Disappearing Act

I was driving out to the Platte River Prairies last week when Cody (our Preserve Manager) called. Emma had been doing some mowing and Cody had seen what looked like a toad hopping away from the mower. Being the kind person (and good biologist) he is, he flagged Emma down and grabbed the toad before it got chopped up.

To his surprise, it wasn’t a Woodhouse’s toad, which is what we almost always see. Instead, it was a plains spadefoot, which isn’t actually a true toad (its non-warty skin and other features align it more with frogs than toads). Cody was calling to let me know he was going to hold on to it until I arrived.

A plains spadefoot (Spea bombifrons).

I’ve worked along the Platte River for more than 25 years and this is the first spadefoot I’ve ever seen here (I’ve seen one at the Niobrara Valley Preserve). I guess that’s not surprising since they spend most of their lives underground. If you’re not familiar with the habits of spadefoots (spadefeet?), they’re usually only seen aboveground during or after rainstorms. They emerge from the ground to quickly mate and lay eggs in puddles. Their tadpoles can turn into little froglets within a couple weeks, which sometimes is faster than the puddles disappear.

Once they’re finished with their reproductive activities, spadefoots dig themselves back underground. They have special projections on their rear feet (for which they’re named) that aid in that excavation work. I’d heard they were pretty good diggers, but I’d never seen them in action. Until last week.

When I arrived, Cody handed me the spadefoot and then watched while I put it on the ground and tried photograph it. For the first several minutes, Cody had a front row seat to a sketch comedy show as the little critter repeatedly hopped away from me just as I got it in focus. I was lying on my belly to get the angle I wanted, so I ended up sliding around in the recently-mowed grass after the frog – wary of the little cacti (Opuntia fragilis) that I knew were in the area. I eventually managed a couple reasonable shots, including the one above, but wanted a few more since I figured it might be a while before I got another opportunity.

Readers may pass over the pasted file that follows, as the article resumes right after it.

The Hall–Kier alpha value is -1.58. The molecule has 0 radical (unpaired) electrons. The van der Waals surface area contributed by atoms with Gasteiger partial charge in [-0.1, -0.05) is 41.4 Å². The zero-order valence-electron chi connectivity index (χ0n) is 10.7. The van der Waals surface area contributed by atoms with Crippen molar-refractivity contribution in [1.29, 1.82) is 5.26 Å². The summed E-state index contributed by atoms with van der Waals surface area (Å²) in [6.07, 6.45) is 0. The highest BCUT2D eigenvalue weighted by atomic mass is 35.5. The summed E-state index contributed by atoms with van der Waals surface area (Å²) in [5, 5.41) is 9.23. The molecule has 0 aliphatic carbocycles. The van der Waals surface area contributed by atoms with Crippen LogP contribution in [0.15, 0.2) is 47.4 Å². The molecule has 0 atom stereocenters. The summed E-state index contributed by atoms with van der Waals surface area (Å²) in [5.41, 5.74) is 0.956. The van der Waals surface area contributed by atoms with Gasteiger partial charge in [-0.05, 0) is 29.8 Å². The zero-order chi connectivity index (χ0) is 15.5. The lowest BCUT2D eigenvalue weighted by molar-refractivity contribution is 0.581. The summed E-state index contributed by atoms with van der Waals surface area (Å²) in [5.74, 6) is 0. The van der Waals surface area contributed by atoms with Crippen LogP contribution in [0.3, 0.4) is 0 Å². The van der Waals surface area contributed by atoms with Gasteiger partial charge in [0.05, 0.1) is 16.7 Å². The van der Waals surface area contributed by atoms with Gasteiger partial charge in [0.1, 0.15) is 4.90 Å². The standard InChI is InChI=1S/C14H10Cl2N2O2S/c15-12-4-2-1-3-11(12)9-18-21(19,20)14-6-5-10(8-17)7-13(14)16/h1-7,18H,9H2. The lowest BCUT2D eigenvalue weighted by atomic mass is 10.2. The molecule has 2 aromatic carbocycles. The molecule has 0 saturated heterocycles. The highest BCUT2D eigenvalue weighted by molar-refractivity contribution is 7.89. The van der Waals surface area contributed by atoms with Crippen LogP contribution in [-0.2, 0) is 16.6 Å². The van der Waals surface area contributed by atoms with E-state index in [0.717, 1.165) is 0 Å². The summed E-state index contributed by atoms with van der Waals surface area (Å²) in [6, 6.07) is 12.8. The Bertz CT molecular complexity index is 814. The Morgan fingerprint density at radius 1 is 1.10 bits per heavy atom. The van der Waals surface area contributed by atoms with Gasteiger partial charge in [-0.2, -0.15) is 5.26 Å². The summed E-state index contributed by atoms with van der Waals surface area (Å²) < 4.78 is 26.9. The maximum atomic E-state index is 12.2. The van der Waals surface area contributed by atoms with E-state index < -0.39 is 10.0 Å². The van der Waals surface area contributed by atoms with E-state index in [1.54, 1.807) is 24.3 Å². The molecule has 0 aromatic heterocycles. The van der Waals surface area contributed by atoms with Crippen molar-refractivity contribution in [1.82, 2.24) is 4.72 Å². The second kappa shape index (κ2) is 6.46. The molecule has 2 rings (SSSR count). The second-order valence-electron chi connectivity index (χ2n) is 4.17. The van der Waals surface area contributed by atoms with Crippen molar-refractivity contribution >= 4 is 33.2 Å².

As the spadefoot hopped away from the camera yet again, I finally grabbed it and set it down on a pocket gopher mound Emma’s mower had flattened. This time, instead of hopping away, the little frog immediately started shuffling its rear feet in the loose soil. As I took advantage of its stationary position to photograph it, it continued moving its legs and Cody and I quickly realized it was starting to sink.

The spadefoot started wriggling its rear legs in the loose sand…
… and started lowering itself into the earth.

As it conducted the subtle excavation with its rear legs, it slowly rotated and began sinking lower and lower into the loose sandy soil. It was hard to understand exactly how it was happening, but it was a smooth and efficient process.

Getting lower…
…and lower…
…until it finally disappeared altogether.

Later, Cody and I compared our memories and agreed it had taken about a minute and a half to disappear. Based on the time stamps from my photos, it was probably more like three minutes, but even so, it was impressively fast. I don’t know how long it would take me to completely bury myself in sandy soil – even with a shovel – but I bet it would be hours, not minutes. After it was gone, I toyed with the idea of digging it back up and trying to get video of it repeating the process but I couldn’t bring myself to do it.